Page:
PepsiCo, owner of the Tropicana brand, has announced the green-quotient it figures accompanies the production of a meager half-gallon carton of orange juice: 3.75 pounds of carbon dioxide. Most of that stems from the emissions of just growing the oranges, which tend to include sizeable doses of nitrogen fertilizer.
What now? Pepsi isn’t sure. According to a report today in the New York Times:
(PepsiCo) figured that as public concern grows about the fate of the planet, companies will find themselves under pressure to perform such calculations. Orange juice seemed like a good case study.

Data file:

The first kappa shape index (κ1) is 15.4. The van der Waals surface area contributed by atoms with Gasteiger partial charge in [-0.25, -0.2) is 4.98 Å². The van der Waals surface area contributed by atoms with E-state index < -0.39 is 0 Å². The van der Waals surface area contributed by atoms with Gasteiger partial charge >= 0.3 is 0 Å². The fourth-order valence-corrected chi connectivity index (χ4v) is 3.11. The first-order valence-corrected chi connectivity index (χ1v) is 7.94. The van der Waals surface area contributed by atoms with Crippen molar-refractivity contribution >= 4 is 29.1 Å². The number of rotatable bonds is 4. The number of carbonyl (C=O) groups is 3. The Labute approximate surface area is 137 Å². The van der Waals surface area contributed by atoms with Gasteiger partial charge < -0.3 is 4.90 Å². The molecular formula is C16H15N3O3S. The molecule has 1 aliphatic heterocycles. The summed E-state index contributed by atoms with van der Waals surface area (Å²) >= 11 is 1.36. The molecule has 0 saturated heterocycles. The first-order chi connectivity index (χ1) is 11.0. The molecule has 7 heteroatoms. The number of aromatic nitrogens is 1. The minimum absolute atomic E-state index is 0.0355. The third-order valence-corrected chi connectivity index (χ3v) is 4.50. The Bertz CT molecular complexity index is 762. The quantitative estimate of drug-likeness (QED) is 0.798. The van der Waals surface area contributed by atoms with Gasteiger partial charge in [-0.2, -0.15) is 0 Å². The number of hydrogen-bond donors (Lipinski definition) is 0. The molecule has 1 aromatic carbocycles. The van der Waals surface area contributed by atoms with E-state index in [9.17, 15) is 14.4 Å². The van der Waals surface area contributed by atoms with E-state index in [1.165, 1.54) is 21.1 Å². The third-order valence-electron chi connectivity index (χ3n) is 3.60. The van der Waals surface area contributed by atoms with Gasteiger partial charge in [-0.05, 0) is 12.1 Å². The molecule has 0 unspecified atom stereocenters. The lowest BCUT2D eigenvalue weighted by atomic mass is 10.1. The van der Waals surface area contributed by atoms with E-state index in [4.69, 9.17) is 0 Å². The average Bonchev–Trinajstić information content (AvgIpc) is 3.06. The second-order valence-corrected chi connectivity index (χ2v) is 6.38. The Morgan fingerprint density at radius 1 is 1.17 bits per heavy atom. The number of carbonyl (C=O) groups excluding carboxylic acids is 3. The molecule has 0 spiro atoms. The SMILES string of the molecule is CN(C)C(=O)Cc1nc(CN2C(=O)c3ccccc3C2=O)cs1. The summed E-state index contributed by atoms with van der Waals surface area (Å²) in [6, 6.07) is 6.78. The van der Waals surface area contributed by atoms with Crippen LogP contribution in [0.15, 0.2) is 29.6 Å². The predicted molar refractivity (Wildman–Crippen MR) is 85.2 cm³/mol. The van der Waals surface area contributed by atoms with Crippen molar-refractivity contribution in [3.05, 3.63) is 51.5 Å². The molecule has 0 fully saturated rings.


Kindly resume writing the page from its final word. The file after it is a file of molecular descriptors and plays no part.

The company has not yet made any decisions for where all to use the information, such as if to put it on packaging or not, but says it will provide it openly on Tropicana’s Web site.
PepsiCo has pledged to be a leader among corporations seeking “carbon neutral” operations, and to provide consumers with an absolute number for their products’ carbon footprints.
The Times reports:
PepsiCo is scheduled to announce its Tropicana results on (today), and will publish carbon-footprint numbers for products including Pepsi, Diet Pepsi and Gatorade. Said Bryan Lembke, a PepsiCo manager on the project: “If you don’t measure it, you can’t improve it.”